UNICEF lights Abuja gate ‘blue’ for World Children’s Day

UNICEF lights Abuja gate ‘blue’ for World Children’s Day

The ‘New Look’ Abuja City gate

ABUJA – Officials of the United Nations Children Fund (UNICEF), government functionaries, children and lovers of children within Nigeria’s capital, Abuja, on Tuesday lit the popular City Gate ‘blue’ to commemorate this year World Children Day.

Nigeria joined Empire State Building in New York, Sydney Opera House in Australia, Petra in Jordan, the Beijing National Aquatics Center and Water Cube in China, and Eden Park in New Zealand – all national landmarks that were lit blue for children.

The activity was a symbol of need to re-commit to children’s rights and well-being.

The event marks the importance of drawing leaders’ attention to children’s rights in Nigeria and around the world.

The lighting comes with a global request asking individuals to sign a global online petition asking for ‘children to be put back on the agenda.

“We want to build a world where every child is in school, safe from harm and can fulfil their potential – and nowhere is this more true than in Nigeria,” said Mohamed Fall, UNICEF’s Representative in Nigeria.

He added: “No matter where a child is born – whether into wealth or poverty – they and their parents have the same hopes and dreams for their future. And we owe it to all children to give them a fair chance to survive and fulfil those dreams.

Meanwhile, UNICEF has called on leaders across the globe to recommit to child survival and development.

In a message to mark this year’s International World Children’s Day, the organization said the call came with a global request asking individual to sign a global online petition asking for ‘children to be put back on the agenda.

The statement, made available to Nigeria Health Online, noted that Nigeria has the world’s highest number of out-of-school children, and one of its highest rates of maternal, child and infant mortality.

More than four million children are unimmunized and tens of millions of Nigerians still do not have access to clean water and proper sanitation, putting children’s health at risk, the organization said.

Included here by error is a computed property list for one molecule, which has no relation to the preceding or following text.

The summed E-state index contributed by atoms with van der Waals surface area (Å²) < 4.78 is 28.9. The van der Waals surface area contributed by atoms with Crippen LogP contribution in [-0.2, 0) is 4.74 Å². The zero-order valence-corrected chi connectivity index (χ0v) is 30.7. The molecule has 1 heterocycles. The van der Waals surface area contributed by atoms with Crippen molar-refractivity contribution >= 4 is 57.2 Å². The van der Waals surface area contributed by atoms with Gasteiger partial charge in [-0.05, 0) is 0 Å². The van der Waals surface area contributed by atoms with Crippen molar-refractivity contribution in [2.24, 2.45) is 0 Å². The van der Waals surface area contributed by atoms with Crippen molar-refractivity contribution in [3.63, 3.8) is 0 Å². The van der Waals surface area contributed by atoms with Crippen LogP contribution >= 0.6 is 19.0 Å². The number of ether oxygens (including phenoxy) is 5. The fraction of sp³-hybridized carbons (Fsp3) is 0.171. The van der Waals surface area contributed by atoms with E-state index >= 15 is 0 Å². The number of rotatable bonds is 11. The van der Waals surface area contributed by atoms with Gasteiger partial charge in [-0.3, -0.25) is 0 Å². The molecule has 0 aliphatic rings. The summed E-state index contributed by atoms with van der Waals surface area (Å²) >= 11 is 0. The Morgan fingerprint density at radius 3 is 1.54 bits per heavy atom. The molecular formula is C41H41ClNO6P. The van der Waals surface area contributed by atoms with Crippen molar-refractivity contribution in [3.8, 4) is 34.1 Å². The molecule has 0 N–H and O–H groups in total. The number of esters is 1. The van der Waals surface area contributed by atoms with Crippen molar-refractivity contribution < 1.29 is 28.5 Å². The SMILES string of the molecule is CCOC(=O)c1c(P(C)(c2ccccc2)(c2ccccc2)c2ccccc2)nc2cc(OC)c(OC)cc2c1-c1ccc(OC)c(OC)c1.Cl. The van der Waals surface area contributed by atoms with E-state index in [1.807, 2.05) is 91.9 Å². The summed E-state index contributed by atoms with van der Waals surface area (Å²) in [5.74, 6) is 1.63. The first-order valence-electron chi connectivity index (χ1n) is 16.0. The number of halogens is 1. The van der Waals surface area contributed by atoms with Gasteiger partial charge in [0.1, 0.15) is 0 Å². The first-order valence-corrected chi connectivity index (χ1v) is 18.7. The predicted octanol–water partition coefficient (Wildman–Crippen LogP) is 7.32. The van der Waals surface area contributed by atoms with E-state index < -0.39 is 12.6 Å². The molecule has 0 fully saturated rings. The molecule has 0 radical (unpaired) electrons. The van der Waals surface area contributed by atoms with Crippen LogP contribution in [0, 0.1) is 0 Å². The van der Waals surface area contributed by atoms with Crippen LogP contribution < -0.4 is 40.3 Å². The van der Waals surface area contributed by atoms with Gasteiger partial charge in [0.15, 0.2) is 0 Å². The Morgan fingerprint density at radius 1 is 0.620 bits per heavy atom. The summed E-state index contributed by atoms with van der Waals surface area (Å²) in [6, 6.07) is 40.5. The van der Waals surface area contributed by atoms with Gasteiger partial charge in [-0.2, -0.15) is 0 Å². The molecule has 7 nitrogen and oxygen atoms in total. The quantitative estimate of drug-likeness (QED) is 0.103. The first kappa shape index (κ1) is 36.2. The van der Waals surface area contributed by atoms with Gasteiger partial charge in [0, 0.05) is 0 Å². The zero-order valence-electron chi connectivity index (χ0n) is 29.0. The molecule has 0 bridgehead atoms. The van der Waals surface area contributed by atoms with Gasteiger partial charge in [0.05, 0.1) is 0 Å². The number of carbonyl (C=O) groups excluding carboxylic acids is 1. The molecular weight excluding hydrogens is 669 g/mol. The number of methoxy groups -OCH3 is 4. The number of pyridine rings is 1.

It stated that diseases like pneumonia, diarrhoea, and malaria – combined with underlying malnutrition – are responsible for most of the deaths among infants and children in the country.

Nigeria’s burden of stunted growth among children is the second highest in the world, with 16.5 million affected, and the burden of severe acute malnutrition is high, with an estimated 2.6 million children severely acutely malnourished, UNICEF said.

Mohamed Fall, UNICEF’s Representative in Nigeria, was quoted in the release as saying: “We want to build a world where every child is in school, safe from harm and can fulfil their potential – and nowhere is this more true than in Nigeria.

“A lot has been achieved – but there is still much to do to ensure that Nigerian children benefit from advances in child rights. At the moment, too many children are being left behind, and we need to reach them.”

“No matter where a child is born – whether into wealth or poverty – they and their parents have the same hopes and dreams for their future. And we owe it to all children to give them a fair chance to survive and fulfil those dreams.

“In partnership with the Nigerian government, we are determined to ensure that stronger investment will yield progress for all children in education, health – including ensuring routine immunization for all, nutrition and child protection.

“Nigerian children experience a wide range of abuses and harmful practices. An estimated three in five children have suffered one or more forms of violence before reaching 18, with over 70 per cent experiencing multiple incidents of violence.

“This World Children’s Day, we must recommit to children – knowing that for Nigeria to achieve the Sustainable Development Goals by 2030, we must invest in long-lasting institutional and community-based systems and policies for children’s survival, growth and development.

“Nigerian children have a huge role to play in the country’s national development. It is the generation of children growing up today who will take their place as Nigeria’s leaders tomorrow – and who will be able to take further – to really accelerate – the progress we make now.”

 

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